The Industrial Heritage of Buffalo's Grain Elevators Will Be Topic of October Conference

Will Buffalonians choose to appreciate and rescue "first fruits of the new age"?

Release Date: September 18, 2002 This content is archived.


BUFFALO, N.Y. -- When the Swiss architect Le Corbusier saw the pure cylindrical forms of Buffalo's massive concrete grain elevators, he exclaimed, "The first fruits of the new age!"

Although the city still has an active grain industry, 15 of these heroic monuments of the early modern era stand empty along the Buffalo River, largely forgotten by the community that invented them and once drew its economic sustenance from them. Among them is the quarter mile-long "Concrete Central" elevator, which, when built in 1918, was the largest in the world.

Many city residents and architectural groups have been concerned for more than 40 years with the preservation and reuse of the elevators, calling them prime examples of the city's history and industrial heritage, where thousands of Buffalonians worked for more than 100 years.

On Oct. 12, they will present a public symposium, "The Industrial Heritage in the Working Landscape," at which they plan to reintroduce the grain elevators to the larger community in a new context and help organize a "rescue party."

The symposium will be sponsored by the Urban Design Project in the University at Buffalo's School of Architecture and Planning, and the Landmark Society of the Niagara Frontier.

The symposium will be held from 8:30 a.m. to 5 p.m. on the city campus of Erie Community College, 121 Ellicott St., itself one of Buffalo's prime examples of adaptive reuse. Organizers expect that many area residents will attend.

Discussions, presentations, a heritage boat tour of the elevators and meals will be included in the $50 registration fee. Without the boat tour, the fee is $30. To register, call 716-829-3483 ext. 220, or register online at the symposium Web site at

The program will include "Stories from Other Places," a session in which restoration and reuse projects involving grain elevators in Cleveland, Canada and Germany's Ruhr Valley will be discussed, and a luncheon talk by international documentary photographer Mark Maio, author of "Against the Grain," a photographic essay on the grain industry.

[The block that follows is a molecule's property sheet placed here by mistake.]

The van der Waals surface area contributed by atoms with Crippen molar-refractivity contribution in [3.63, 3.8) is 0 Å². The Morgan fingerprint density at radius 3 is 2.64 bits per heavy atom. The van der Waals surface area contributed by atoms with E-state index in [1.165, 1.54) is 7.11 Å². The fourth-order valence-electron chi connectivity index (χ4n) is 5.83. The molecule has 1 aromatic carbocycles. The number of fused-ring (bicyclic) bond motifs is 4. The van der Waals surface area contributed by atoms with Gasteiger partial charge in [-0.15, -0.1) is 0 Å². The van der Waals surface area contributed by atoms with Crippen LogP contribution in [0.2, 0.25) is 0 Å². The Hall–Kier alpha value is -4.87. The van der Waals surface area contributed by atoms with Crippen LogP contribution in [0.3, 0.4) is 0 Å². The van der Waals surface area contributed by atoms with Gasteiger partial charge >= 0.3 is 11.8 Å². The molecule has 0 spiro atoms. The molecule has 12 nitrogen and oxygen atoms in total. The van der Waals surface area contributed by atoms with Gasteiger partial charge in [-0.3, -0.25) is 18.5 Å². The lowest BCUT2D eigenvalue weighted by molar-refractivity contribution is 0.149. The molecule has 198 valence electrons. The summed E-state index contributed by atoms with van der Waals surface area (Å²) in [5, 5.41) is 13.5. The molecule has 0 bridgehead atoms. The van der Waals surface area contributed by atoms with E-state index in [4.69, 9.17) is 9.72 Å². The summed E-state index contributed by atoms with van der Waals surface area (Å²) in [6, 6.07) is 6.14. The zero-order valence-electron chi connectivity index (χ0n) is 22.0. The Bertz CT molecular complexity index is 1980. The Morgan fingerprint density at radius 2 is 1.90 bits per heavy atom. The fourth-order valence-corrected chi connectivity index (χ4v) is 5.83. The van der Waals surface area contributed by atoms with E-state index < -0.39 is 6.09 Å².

The closing session will feature talks by Frances Kowsky, SUNY Distinguished Professor in the Department of Art History at Buffalo State College, and urban historian Michael Frisch, professor of history and American studies at UB, where he is a senior research scholar. They will address the steps required to organize Buffalonians to act on behalf of the elevator.

The grain elevator, invented in Buffalo in 1842, did much to promote the city's emergence in the 19th century as one of the nation's principal grain storage, processing and transport centers. Grain elevators later were built all over the world.

Symposium organizer Lynda Schneekloth, UB professor of architecture, said the event will be "an opportunity to celebrate these artifacts and their social, cultural and architectural history, and to develop a public conversation about the shared future of industry and heritage tourism in the region."

She says the conference goals are to bring the elevators into the public consciousness, as well as to recognize formally their national historical significance and the layers of meaning that they have absorbed over the past two centuries.

The public conversation around the history, preservation and reuse of the impressive structures is one of many steps that organizers hope will lead to their addition to the National Register of Historic Places.

That listing would make the used and vacant elevators eligible for the Federal Historic Preservation Tax Incentive Program, one of the federal government's most successful and cost-effective community revitalization programs.

The symposium will be co-sponsored by The Preservation Coalition of Erie County, the Buffalo and Erie County Historical Society, Friends of the School of Architecture and Planning, the New Millennium Group, Partners for Livable WNY, Friends of the Buffalo and Niagara Rivers and Burchfield-Penney Art Center.

Additional funding was provided by the National Endowment for the Arts, the New York State Council on the Arts and the Preservation League of New York.

For an essay and photographs of the grain elevators in Buffalo and elsewhere by German architectural photographer Gerrit Engel, see

Media Contact Information

Patricia Donovan has retired from University Communications. To contact UB's media relations staff, call 716-645-6969 or visit our list of current university media contacts. Sorry for the inconvenience.